Keyword optimization made easy: a beginner’s guide to on-page SEO

Experience, expertise, authority and relevance. 

Before we get started, this is worth keeping tucked away in the back of your brain because it’s going to keep coming up. Search engines are built — and then improved on — to understand how relevant web pages are to a search that’s being made and what makes those pages experts on the subject matter. Everything you do in SEO is a tactic to demonstrate either authority or relevance. 

With that said, let’s get going.

For a lot of people, SEO is a bad word. It’s like cheating at cards with your website. When I first heard of it, I thought it was basically technical writing, where you’re writing for robots instead of humans. To do SEO well, I thought you had to sacrifice clarity and artistic expression to the temperamental gods of marketing and the internet. You know, chain Andromeda to the rock. 

So, and this is true especially for artists, SEO becomes a dirty word, a cheap ploy to syphon traffic, no better than click bait.

Of course I found out that’s rubbish. Writing for SEO is empathetic writing, writing from the perspective of your audience, putting yourself in their shoes and providing comprehensive answers to the questions they have in a format they can easily consume. 

SEO is about value. 

And at the heart of it all like keywords.

What are keywords?

Keywords are the words people use when they’re performing a search online, whether that’s through Google, Bing, YouTube (yep, that’s a search engine), Giphy (also a search engine) or even over voice search like Alexa and Google Home.

So they’re not just a single word (though they can be: theatre) but usually a string of words (theatres near me) or a full question (are all theatres closed right now?). 

“Keywords”  is a bit of an obsolete term that’s not super descriptive of their place in our process. It’s a lot more useful to call them searches, queries or even topics instead because that’s what they are. 

We’ll stick with “keywords” for now, but it’s probably worth dumping whatever preconceived notion you might have about them…

Keywords are clues left behind by your audience but they’re also a structural way to unify the content on your page, a theme.

What is keyword optimization? 

Keyword stuffing

In the olden days of SEO, the way you made a page rank for a search was basically to insert a keyword as often as possible throughout. 


And that’s one of the many ways SEO made a bad name for itself (there are way worse things people did back then to rank, that world gets pretty bonkers…)

That’s because search engines were kind of dumb and you really had to connect the dots for them. For example, back then search engine optimization and optimization for search engines would be seen as two different searches.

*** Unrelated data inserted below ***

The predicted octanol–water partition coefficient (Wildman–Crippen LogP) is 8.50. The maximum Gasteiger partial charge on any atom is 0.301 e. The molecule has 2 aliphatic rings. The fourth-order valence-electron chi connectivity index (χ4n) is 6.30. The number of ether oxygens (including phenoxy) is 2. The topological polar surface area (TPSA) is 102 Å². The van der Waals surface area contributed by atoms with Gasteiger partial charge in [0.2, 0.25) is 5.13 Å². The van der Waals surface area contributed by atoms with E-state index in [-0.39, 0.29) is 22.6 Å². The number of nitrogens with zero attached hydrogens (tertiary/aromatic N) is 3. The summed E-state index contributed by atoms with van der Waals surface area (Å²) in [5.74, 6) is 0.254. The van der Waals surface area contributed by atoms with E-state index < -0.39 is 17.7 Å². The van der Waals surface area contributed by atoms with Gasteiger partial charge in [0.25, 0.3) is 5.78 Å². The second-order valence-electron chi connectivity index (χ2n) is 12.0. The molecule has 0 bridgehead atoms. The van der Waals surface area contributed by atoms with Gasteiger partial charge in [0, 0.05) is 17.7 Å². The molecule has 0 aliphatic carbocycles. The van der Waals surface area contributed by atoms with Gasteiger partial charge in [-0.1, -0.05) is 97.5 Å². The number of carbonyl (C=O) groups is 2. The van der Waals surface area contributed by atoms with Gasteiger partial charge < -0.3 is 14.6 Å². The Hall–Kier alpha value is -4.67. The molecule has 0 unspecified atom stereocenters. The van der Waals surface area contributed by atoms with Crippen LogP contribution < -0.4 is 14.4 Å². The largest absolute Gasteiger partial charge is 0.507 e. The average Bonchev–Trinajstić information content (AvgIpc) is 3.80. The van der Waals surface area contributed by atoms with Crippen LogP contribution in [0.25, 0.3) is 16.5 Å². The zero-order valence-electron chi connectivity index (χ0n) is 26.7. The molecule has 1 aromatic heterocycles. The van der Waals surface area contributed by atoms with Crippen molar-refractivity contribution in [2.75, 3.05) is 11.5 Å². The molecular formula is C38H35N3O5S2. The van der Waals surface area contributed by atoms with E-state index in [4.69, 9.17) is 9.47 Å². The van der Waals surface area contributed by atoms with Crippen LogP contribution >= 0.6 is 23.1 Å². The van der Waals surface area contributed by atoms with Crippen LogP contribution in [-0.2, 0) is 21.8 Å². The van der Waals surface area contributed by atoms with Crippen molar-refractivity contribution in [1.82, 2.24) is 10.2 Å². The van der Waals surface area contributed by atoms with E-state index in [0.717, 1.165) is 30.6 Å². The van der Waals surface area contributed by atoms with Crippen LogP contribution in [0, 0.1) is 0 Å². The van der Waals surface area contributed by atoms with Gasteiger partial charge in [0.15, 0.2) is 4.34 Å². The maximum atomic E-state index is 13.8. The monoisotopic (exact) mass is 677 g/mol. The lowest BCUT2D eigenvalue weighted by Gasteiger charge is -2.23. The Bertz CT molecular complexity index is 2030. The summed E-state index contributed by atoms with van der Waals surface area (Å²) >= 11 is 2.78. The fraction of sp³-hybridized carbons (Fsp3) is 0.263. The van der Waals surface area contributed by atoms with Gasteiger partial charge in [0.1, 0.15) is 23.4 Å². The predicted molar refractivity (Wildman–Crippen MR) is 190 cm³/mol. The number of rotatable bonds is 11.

Modern keyword optimization

Nowadays, search engines are sophisticated enough to understand language contextually, not just on a page where you’ll talk about musical theatre, musicals, Broadway musicals, Hamilton…but across a site as well. 

If your site has a lot of content on it related to musicals, then search engines understand that you are likely some kind of expert source on the subject matter. If on the other hand, the majority of the content on your site has to do with plumbing and suddenly you have this one page talking about musicals, search engines will think, “What makes you an authority on musicals all the sudden?”  

Relevance and authority. 

So doing keyword optimization these days is not just about finding keywords that get searched a lot (this is called a high search volume) and inserting them as often as possible on your page. It’s about understanding the searches people are doing on Google around a certain topic and writing content that answers those questions. Comprehensively. 

I’ll just say it one more time. 

Ahem. Relevance and authority.  

How often should you mention your keyword? 

Even nowadays, you’ll find tools (such as Yoast) or articles from highly authoritative sources that will encourage you to mention your keyword throughout your post a certain number of times or with a certain frequency. 

Yoast recommends mentioning the keyphrase 8 times

I like Yoast. But that’s not a particularly helpful way to think about optimizing your content because it’s the mindset that leads to keyword stuffing. 

When you’re writing for SEO, it’s more important to write naturally than to try and mention your keyword as often as possible.